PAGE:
Topic Editors

Department of Pharmaceutical and Biomedical Sciences, College of Pharmacy, California Northstate University, Elk Grove, CA 95757, USA
Laboratory of Applied Micro and Nanotechnology (LAMINATE), Research Group for Microbiology and Hygien, Division of Microbiology and Production, National Food Institute, Technical University of Denmark, Kemitorvet, Building 204 Room 214, DK 2800 Lyngby, Denmark

Microfluidics for Pharmaceutical Applications

Abstract submission deadline
closed (31 May 2023)
Manuscript submission deadline
closed (31 July 2023)
Viewed by
7148

Topic Information

Dear Colleagues,

In this topic, we aim to draw the interest of scientists in the microfluidic applications in the field of pharmacy. Microfluidics has been a renowned topic for the last three decades. The variety of applications of microfluidics, from biology to physics and chemistry, has been an interest of both academia and industry in recent years. In this topic, we aim to address the microfluidic applications in pharmacy. Authors can send their manuscripts to several high-impact journals included in this topic, such as Biosensors, Future Pharmacology, Micromachines, Pharmaceuticals, and Pharmaceutics. Here, we list some of the keywords ( but not limited to) which can be the main focus of the submitted manuscripts, namely: organ-on-chip, human-on-chip, drug delivery, nanotechnology, pharmacokinetics, drug screening, cancer, optical detections, diagnostics, point-of-care, bioanalysis, tissue chip, biochip, microfluidics, nanofluidics, microfabrication, nanofabrication, commercialization, rapid detection, early detection, personalized medicine, artificial intelligence, health intelligence, machine learning for health applications, data mining, and biosensors. As the topic editor of this Special Topic, we would like to thank the contributors for their valuable time and for submitting papers of high quality. If you have any research in this field that you would like to publish, please get in touch.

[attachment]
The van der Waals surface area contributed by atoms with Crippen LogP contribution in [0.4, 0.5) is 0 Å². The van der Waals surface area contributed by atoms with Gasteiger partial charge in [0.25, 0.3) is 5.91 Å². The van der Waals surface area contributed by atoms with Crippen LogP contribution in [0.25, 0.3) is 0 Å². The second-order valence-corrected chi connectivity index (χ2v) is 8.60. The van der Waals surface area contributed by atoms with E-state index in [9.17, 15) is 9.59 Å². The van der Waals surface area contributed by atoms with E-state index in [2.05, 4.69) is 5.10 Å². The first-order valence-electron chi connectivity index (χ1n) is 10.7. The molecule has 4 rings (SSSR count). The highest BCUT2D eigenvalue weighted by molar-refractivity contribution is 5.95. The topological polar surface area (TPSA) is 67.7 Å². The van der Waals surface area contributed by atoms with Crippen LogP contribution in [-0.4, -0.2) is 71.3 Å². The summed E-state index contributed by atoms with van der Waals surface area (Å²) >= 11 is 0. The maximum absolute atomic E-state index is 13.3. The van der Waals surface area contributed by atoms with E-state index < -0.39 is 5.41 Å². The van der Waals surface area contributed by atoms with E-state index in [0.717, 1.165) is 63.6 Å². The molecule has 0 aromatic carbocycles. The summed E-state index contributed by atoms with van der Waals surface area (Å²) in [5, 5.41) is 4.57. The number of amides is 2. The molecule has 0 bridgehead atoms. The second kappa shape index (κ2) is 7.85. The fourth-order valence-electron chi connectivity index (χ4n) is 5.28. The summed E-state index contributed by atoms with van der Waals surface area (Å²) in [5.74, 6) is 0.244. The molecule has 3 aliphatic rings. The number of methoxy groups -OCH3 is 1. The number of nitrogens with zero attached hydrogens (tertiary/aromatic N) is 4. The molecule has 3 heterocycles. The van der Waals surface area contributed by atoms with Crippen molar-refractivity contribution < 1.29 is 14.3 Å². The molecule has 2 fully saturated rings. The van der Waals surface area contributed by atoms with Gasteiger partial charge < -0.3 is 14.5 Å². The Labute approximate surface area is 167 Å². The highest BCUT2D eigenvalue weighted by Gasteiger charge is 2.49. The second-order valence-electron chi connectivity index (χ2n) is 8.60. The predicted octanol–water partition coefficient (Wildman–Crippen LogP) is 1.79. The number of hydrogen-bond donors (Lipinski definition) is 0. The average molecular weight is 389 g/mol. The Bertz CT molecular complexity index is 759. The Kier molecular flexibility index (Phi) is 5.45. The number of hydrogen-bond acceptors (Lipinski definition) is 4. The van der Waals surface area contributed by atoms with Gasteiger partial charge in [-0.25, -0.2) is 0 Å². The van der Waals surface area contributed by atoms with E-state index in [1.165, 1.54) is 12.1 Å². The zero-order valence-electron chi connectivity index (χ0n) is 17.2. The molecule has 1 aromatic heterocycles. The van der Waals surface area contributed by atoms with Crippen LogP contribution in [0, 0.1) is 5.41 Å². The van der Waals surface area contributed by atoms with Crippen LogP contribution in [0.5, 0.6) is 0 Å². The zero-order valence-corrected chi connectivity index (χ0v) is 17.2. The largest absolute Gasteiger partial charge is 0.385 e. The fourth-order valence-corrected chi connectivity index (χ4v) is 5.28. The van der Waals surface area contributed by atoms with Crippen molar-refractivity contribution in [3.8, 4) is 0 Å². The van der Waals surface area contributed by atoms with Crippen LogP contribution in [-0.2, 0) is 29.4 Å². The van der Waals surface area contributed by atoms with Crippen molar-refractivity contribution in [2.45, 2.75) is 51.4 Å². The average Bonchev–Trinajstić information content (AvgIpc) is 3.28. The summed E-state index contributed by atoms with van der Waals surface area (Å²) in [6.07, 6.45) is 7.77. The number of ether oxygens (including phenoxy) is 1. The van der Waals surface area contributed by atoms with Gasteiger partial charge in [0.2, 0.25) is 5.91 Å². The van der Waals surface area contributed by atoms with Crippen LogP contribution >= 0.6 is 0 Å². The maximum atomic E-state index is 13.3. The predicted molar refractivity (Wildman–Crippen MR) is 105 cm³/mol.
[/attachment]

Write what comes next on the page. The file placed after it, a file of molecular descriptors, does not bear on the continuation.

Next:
Dr. Trieu Nguyen
Prof. Dr. Dang Duong Bang
Topic Editors

Keywords

  •  microfluidics
  •  cell seeding
  •  drug delivery
  •  nanotechnology
  •  pharmacokinetics
  •  nanofluidics
  •  microfabrication
  •  pharmaceutics
  •  pharmaceuticals
  •  organ-on-chip
  •  artificial intelligence
  •  machine learning
  •  health intelligence
  •  data mining
  •  diagnostics
  •  cancers
  •  point-of-care
  •  biosensors
  •  rapid detection

Participating Journals

Journal Name Impact Factor CiteScore Launched Year First Decision (median) APC
Biosensors
biosensors
5.4 4.9 2011 17.4 Days CHF 2700
Future Pharmacology
futurepharmacol
- - 2021 20.5 Days CHF 1000
Micromachines
micromachines
3.4 4.7 2010 16.1 Days CHF 2600
Pharmaceuticals
pharmaceuticals
4.6 4.7 2004 14.6 Days CHF 2900
Pharmaceutics
pharmaceutics
5.4 6.9 2009 14.2 Days CHF 2900

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Published Papers (2 papers)

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24 pages, 4017 KiB  
Review
Combining 3D Printing and Microfluidic Techniques: A Powerful Synergy for Nanomedicine
by Federica Sommonte, Nunzio Denora and Dimitrios A. Lamprou
Pharmaceuticals 2023, 16(1), 69; https://doi.org/10.3390/ph16010069 - 1 Jan 2023
Cited by 11 | Viewed by 3609
Abstract
Nanomedicine has grown tremendously in recent years as a responsive strategy to find novel therapies for treating challenging pathological conditions. As a result, there is an urgent need to develop novel formulations capable of providing adequate therapeutic treatment while overcoming the limitations of [...] Read more.